LAW 6846: Philosophy of Punishment

3 Credits

This seminar concerns normative justifications for the substantive criminal law and for state systems of punishment for crime. It examines literatures in the philosophy of punishment from the early 19th century (e.g., Kant, Hegel, Bentham) onwards, in contemporary criminal law and punishment theory (many writers), and in social theory (e.g., Durkheim, Weber, Marx, Foucault, Wacquant), concerning justifications for punishing at all, and whom, and how much, and functional questions about the larger social purposes that punishment serves. A focus is on the usefulness of existing paradigms for understanding and justifying such recent developments as restorative justice, community justice, therapeutic jurisprudence, and specialized drug and domestic violence courts.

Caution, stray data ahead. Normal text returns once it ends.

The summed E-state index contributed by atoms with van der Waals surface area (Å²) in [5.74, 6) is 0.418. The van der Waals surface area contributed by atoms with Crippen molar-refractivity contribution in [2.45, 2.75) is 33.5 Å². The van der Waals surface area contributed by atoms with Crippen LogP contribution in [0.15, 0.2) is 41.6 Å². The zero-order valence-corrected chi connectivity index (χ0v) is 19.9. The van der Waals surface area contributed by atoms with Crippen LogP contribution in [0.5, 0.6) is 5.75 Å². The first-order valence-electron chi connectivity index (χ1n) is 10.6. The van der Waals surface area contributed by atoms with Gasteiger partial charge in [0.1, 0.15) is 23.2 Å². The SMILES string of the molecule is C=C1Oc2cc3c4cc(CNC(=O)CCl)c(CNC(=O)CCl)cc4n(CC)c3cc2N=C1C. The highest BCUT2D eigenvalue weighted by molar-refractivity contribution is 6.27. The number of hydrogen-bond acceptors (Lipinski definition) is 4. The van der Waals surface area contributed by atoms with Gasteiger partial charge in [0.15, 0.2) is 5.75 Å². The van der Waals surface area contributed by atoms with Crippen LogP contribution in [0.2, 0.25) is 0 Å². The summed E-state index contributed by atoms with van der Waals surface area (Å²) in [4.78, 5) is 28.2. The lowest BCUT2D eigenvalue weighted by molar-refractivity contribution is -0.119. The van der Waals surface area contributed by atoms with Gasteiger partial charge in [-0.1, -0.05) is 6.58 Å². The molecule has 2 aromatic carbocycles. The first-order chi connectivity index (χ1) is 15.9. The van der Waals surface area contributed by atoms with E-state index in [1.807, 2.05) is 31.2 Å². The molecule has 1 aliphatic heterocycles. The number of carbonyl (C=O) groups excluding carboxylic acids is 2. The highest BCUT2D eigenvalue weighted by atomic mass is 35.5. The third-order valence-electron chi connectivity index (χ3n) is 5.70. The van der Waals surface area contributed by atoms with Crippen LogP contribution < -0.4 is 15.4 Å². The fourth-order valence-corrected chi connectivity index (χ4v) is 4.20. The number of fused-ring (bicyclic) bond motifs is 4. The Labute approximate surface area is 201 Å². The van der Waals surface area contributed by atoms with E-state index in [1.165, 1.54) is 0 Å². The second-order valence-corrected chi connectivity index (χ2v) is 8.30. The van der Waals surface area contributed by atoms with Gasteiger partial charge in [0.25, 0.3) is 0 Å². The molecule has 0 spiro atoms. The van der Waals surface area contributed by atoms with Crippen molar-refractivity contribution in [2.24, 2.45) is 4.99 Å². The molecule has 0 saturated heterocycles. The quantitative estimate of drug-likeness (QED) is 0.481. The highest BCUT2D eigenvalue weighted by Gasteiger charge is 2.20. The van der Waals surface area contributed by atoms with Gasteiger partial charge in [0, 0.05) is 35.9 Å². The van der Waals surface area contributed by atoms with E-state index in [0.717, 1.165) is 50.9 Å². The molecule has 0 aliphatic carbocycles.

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15 students
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